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Transcript: Sen. Tim Scott on "Face the Nation," Feb. 18, 2018

Sen. Scott on school shooting in Florida
Sen. Scott says the system should have prevented the shooting in Florida 06:34

Nikola Cruz, the 19-year-old suspected of killing 17 people at a high school in Parkland, Florida, legally purchased the AR-15 rifle police say he used in the massacre. His ability to obtain such a lethal weapon has reignited the debate over gun control, with Democrats in Congress pushing for more restrictive measures and Republicans emphasizing existing laws meant to keep guns out of the hands of people barred from purchasing them.

Sen. Tim Scott, Republican of South Carolina, was close friends with the Rev. Clementa C. Pinckney, who was one of nine people killed at a church in Charleston in 2015. He joined us to discuss the Florida shooting, current gun laws and bipartisan proposals that are stalled in Congress.

The following is a transcript of the interview with Scott that aired Sunday, Feb. 18, 2018, on "Face the Nation."  

NANCY CORDES: We're back with Republican Senator Tim Scott. He is in Mount Pleasant, South Carolina this morning. Senator, good morning.

SENATOR TIM SCOTT: Morning, Nancy. Good to be with you.

NANCY CORDES: Senator, you heard from those students at the top of this broadcast, and you -


NANCY CORDES: - I'm sure, understand the pain that they are going through because your constituents lived through their own terrible shooting at a church in Charleston, South Carolina a few years ago. But you have always pushed for fewer gun restrictions. Do you stand by that?

SENATOR TIM SCOTT: I stand by the position I've always been in, and I'm not sure that I've been pushing for fewer gun restrictions. What I have pushed for is for us to use common sense on how to solve the problem. Remember that just a couple years ago at Charleston, South Carolina Emmanuel Church, nine murdered in church. I want to make sure that we can solve that problem. And when you look at core components that are missing, it seems to be we, the system, have not done the right job. In Charleston, the background checks could have prevented that person, Mr. Roof, from getting a weapon. In Sutherland Springs, Texas, the domestic violence incident, had that been reported, it could have prevented, perhaps, that situation from occurring. We all say if you see something, say something. In Parkland Community, we saw people reporting. There were 20 calls to the sheriff's department. They responded. The F.B.I. received a legitimate, credible tip, and it was not followed up upon. So what we've seen in three major atrocities is that the system that was in place simply was not followed. So my focus is not on having or not having a gun debate. We're going to have that. The students were very clear, March is coming, we're going to have that debate. And I look forward to participating in that conversation. But the reality of it is that three incidents could have been avoided, prevented, if the system itself had worked. I would not have gone to the funeral--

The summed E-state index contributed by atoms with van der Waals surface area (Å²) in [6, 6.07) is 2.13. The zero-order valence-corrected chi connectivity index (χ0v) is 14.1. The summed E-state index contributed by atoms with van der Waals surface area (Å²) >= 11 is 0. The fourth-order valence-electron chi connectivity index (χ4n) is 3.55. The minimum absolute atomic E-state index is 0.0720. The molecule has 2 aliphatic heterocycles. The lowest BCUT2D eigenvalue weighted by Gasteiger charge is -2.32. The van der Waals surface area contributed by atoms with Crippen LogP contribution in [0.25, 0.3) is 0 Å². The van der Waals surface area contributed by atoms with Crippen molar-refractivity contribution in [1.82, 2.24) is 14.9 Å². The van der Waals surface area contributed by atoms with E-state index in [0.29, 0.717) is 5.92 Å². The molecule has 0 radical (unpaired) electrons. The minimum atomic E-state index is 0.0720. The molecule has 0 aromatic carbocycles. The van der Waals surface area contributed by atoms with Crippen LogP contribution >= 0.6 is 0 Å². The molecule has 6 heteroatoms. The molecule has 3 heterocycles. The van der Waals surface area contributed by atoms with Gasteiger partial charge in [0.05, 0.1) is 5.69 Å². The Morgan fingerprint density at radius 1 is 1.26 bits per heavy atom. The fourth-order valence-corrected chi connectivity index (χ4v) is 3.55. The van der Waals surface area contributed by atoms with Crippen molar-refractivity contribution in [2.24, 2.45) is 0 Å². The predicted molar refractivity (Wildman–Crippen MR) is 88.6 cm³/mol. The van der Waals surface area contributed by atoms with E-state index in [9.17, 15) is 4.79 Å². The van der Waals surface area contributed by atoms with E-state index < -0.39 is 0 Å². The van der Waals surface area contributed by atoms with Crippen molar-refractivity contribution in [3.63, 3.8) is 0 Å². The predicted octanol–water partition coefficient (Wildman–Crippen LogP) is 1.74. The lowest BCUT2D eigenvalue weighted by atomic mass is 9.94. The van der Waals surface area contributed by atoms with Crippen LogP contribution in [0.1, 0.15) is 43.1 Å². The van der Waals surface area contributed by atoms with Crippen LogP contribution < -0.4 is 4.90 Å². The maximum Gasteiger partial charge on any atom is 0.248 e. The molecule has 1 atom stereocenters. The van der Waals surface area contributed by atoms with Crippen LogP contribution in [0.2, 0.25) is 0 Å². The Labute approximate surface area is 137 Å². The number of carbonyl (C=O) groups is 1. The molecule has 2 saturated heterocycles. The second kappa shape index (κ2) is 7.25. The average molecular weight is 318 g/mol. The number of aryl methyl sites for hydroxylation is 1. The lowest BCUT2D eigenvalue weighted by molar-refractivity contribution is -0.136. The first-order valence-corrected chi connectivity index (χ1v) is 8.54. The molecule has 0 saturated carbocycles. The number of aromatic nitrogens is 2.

SENATOR TIM SCOTT: --of my good friend Clementa Pinckney if the system had worked. And so we need to fix that. And unlike my good friend, who I do appreciate, Senator Coons, I believe that we will get something done this year, if we can fix the background system--

NANCY CORDES: Why haven't you gotten something done already, Senator? You've co-sponsored legislation to fix - fix these background checks. Why hasn't it gone anywhere?

SENATOR TIM SCOTT: Absolutely. Well, we are putting more pressure on our system, and to include in the Senate, to make sure that legislation gets to the floor. Senator Grassley has been very clear, the chairman of the judiciary committee, that he plans to bring that legislation up. It is bipartisan legislation, supported from folks like Chris Murphy in Connecticut to myself in South Carolina. The reality of it is that we have a sense of urgency about getting this done. And I'm very hopeful that this is the time that we see this nation's leadership united to solve a problem that could've prevented atrocities.